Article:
The bridge also has a concrete t-beam approach span at each end. These spans are concealed within the abutments for the bridge. This unusual detail is partly because the abutments serve the ends of the truss spans as well as the ends of the bridge proper, and also appears to be partly because of the walkway under the bridge that makes use of the abutment as well between the ends of the truss and the bridge proper. Covering up the t-beam spans by extending the abutment walls was likely done for aesthetic reasons. To visitors, it looks like the end of the truss spans is also the end of the bridge proper.
It is interesting to note that the dates for construction of the different parts have a difference of five years, which seems like a very long time, even for a bridge of this size. There is a reason for this. The dates of construction range from 1941 to 1946, which encompassed World War II. Due to the demand of steel for the war, construction on the bridge was halted during the war. While construction halted, people could take a trail to get out to the bridge and view the giant bridge which was at the time in the middle of nowhere. Several contractors were involved with the construction of the bridge. Three of the involved contractors are listed on the plaque, and due to the unusual construction schedule for this bridge, each contractor listing also includes a date in which they were involved with the work. W. J. Meagher and Sons built the substructure in 1941. R. C. Mahon Company was the on-site contractor for the structural steel and its erection in 1943. A. H. Proksch of Iron River, Michigan constructed the deck in 1946. Oddly, the plaque does not credit the company that actually fabricated the steel trusses, which was the regionally prolific Wisconsin Bridge and Iron Company of Milwaukee, Wisconsin. As the fabricator, the company also drew up all the original shop drawings for the bridge upon which the company's name appears.
The bridge was designed in-house by the Michigan State Highway Department, using the slightly older and extremely similar Mortimer E. Cooley Bridge as a guide. It is somewhat unusual that these two different large bridges in completely different locations each have exactly the same span length. An overview sheet of plans for the Cut River Bridge actually has a notation reading "Truss same as Cooley Bridge B1 of 31-10-6."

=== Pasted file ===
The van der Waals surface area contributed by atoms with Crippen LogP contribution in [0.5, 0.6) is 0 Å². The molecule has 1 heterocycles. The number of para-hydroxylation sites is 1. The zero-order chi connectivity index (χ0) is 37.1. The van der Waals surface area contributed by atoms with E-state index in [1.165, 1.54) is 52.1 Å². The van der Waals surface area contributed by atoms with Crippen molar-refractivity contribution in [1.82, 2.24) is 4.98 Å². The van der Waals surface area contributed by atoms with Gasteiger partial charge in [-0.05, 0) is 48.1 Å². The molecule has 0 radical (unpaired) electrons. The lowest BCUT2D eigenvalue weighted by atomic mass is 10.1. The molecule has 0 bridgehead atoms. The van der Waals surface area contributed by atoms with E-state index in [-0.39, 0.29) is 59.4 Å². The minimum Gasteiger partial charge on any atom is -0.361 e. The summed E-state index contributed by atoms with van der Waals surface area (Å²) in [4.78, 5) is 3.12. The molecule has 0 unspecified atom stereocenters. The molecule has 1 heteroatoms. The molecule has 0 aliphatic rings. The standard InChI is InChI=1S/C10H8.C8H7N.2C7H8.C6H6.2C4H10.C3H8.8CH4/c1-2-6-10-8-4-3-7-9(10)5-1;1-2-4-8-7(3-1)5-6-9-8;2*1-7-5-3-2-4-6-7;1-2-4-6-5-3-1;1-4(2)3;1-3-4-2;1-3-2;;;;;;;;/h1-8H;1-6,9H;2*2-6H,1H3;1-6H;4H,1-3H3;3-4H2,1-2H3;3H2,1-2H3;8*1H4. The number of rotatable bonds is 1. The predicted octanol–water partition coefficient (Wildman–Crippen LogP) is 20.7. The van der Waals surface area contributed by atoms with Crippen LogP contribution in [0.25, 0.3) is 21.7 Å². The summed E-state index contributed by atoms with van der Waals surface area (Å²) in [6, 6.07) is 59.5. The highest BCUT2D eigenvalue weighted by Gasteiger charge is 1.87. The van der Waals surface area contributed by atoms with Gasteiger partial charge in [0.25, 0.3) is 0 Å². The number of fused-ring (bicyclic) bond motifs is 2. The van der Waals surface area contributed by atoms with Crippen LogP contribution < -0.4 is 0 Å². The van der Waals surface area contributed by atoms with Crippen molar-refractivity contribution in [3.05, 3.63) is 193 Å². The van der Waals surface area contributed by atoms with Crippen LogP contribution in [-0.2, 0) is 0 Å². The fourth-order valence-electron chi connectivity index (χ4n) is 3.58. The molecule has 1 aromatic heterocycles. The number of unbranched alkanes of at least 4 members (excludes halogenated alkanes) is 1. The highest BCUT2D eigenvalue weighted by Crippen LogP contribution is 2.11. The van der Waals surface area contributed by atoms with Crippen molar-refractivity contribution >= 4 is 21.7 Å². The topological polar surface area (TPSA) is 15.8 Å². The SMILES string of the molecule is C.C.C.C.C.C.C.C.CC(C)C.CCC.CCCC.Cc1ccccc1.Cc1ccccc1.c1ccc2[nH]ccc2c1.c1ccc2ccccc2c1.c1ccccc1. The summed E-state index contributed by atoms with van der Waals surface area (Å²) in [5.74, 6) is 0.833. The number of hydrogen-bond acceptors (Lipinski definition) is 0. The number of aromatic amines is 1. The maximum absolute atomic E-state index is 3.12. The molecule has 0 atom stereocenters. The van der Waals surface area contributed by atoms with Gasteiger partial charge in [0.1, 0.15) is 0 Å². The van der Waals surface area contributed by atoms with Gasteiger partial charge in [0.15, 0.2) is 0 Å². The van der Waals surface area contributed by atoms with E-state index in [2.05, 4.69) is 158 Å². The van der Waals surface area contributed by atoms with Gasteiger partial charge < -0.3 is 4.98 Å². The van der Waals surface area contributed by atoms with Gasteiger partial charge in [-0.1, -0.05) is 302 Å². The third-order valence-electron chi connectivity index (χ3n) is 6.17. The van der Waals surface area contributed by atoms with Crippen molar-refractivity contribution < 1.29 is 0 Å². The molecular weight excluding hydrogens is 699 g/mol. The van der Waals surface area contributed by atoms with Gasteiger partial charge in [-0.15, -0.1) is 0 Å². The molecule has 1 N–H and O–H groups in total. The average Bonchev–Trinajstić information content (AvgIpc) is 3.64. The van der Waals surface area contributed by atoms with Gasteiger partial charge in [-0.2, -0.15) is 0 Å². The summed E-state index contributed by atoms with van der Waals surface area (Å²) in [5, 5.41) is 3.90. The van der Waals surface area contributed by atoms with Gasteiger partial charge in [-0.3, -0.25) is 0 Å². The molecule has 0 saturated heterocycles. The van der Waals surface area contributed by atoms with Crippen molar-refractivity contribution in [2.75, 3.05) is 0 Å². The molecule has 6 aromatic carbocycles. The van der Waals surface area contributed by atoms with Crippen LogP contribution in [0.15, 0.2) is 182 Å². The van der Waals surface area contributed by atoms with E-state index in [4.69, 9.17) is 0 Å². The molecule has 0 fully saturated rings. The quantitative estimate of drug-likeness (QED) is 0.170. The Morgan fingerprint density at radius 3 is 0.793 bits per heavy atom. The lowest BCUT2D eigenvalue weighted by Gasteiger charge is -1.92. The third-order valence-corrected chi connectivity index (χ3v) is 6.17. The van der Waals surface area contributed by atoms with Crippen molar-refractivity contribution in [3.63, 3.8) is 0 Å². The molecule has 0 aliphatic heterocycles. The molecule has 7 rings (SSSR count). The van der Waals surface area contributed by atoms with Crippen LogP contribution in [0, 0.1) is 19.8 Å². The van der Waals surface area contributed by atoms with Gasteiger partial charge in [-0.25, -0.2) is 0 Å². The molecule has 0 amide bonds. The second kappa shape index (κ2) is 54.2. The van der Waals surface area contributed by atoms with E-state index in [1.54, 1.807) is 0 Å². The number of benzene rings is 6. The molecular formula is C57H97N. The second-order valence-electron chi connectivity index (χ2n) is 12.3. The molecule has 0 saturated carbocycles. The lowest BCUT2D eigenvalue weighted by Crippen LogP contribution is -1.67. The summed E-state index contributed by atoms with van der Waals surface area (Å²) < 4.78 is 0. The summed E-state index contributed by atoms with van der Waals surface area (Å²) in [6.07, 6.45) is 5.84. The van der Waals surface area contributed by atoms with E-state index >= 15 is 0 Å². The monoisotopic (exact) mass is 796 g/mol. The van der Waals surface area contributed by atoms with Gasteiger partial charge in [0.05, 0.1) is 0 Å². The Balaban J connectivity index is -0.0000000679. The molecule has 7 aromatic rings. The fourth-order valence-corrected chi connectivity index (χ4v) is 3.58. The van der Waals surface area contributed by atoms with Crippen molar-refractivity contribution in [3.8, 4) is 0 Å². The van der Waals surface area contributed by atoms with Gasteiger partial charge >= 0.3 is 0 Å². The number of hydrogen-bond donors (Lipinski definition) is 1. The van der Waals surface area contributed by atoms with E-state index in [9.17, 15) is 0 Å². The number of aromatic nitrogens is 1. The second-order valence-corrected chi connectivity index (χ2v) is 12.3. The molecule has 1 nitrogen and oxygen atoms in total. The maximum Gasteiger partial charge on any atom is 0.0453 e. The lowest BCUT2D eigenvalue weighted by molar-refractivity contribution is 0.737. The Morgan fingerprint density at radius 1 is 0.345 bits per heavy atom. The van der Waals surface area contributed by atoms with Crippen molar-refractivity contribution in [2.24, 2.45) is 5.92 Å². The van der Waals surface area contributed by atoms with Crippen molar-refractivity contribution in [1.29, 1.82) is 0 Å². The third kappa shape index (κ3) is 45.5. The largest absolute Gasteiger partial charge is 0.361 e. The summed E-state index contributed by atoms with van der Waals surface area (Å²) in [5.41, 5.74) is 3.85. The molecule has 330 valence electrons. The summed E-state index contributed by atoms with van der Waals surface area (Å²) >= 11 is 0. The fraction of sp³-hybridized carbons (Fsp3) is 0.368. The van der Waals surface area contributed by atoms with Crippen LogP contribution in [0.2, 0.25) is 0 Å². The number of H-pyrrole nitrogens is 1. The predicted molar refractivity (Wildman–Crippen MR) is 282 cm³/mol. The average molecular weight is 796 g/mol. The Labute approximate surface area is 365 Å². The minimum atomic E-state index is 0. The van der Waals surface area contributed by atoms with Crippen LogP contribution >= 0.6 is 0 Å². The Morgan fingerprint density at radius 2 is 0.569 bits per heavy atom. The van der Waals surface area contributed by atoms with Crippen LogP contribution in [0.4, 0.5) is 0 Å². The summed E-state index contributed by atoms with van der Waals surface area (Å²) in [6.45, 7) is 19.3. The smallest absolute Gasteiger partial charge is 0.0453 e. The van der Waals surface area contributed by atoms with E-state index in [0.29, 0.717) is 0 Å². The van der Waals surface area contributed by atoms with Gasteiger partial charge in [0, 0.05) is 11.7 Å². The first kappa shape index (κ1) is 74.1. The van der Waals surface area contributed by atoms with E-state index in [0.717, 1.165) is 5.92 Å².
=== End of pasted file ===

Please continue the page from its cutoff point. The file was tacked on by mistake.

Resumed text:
Many visitors will find that Cut River to not be much of a river, or even a creek; this bridge would be more aptly named Cut Valley Bridge. The bridge is really taking the road over the valley more so than the river. It should be noted that local residents have informed HistoricBridges.org that during flood events, Cut River does become something more worthy of being called a river.
This bridge is tagged with the following special condition(s): Unorganized Photos
Coordinates (Latitude, Longitude):
Search For Additional Bridge Listings:
© Copyright 2003-2022, HistoricBridges.org. All Rights Reserved. Disclaimer: HistoricBridges.org is a volunteer group of private citizens. HistoricBridges.org is NOT a government agency, does not represent or work with any governmental agencies, nor is it in any way associated with any government agency or any non-profit organization. While we strive for accuracy in our factual content, HistoricBridges.org offers no guarantee of accuracy. Information is provided "as is" without warranty of any kind, either expressed or implied. Information could include technical inaccuracies or errors of omission. Opinions and commentary are the opinions of the respective HistoricBridges.org member who made them and do not necessarily represent the views of anyone else, including any outside photographers whose images may appear on the page in which the commentary appears. HistoricBridges.org does not bear any responsibility for any consequences resulting from the use of this or any other HistoricBridges.org information. Owners and users of bridges have the responsibility of correctly following all applicable laws, rules, and regulations, regardless of any HistoricBridges.org information.